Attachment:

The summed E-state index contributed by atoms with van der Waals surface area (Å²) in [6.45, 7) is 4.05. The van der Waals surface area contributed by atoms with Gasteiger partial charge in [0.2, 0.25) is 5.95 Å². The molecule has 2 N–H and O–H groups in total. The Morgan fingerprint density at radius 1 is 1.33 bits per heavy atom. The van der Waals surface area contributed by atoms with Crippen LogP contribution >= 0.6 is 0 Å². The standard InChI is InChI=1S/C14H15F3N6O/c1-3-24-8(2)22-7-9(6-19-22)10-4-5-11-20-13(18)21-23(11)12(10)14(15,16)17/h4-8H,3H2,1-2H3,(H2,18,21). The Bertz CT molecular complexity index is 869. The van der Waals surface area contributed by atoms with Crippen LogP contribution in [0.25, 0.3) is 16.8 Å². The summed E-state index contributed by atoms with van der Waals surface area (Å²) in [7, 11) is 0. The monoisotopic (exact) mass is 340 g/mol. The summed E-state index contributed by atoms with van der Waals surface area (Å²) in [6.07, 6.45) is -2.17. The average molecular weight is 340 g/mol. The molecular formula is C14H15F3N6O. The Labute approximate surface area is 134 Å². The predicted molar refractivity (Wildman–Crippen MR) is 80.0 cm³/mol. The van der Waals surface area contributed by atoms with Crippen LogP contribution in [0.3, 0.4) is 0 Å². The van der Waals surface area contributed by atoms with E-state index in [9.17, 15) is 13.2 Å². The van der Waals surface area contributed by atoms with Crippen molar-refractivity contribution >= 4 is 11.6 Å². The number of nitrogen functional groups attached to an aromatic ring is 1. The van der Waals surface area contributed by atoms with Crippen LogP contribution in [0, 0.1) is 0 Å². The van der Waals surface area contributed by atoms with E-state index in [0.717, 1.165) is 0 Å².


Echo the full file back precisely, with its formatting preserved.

The summed E-state index contributed by atoms with van der Waals surface area (Å²) in [6.45, 7) is 4.05. The van der Waals surface area contributed by atoms with Gasteiger partial charge in [0.2, 0.25) is 5.95 Å². The molecule has 2 N–H and O–H groups in total. The Morgan fingerprint density at radius 1 is 1.33 bits per heavy atom. The van der Waals surface area contributed by atoms with Crippen LogP contribution >= 0.6 is 0 Å². The standard InChI is InChI=1S/C14H15F3N6O/c1-3-24-8(2)22-7-9(6-19-22)10-4-5-11-20-13(18)21-23(11)12(10)14(15,16)17/h4-8H,3H2,1-2H3,(H2,18,21). The Bertz CT molecular complexity index is 869. The van der Waals surface area contributed by atoms with Crippen LogP contribution in [0.25, 0.3) is 16.8 Å². The summed E-state index contributed by atoms with van der Waals surface area (Å²) in [7, 11) is 0. The monoisotopic (exact) mass is 340 g/mol. The summed E-state index contributed by atoms with van der Waals surface area (Å²) in [6.07, 6.45) is -2.17. The average molecular weight is 340 g/mol. The molecular formula is C14H15F3N6O. The Labute approximate surface area is 134 Å². The predicted molar refractivity (Wildman–Crippen MR) is 80.0 cm³/mol. The van der Waals surface area contributed by atoms with Crippen LogP contribution in [0.3, 0.4) is 0 Å². The van der Waals surface area contributed by atoms with E-state index in [9.17, 15) is 13.2 Å². The van der Waals surface area contributed by atoms with Crippen molar-refractivity contribution >= 4 is 11.6 Å². The number of nitrogen functional groups attached to an aromatic ring is 1. The van der Waals surface area contributed by atoms with Crippen LogP contribution in [0, 0.1) is 0 Å². The van der Waals surface area contributed by atoms with E-state index in [0.717, 1.165) is 0 Å².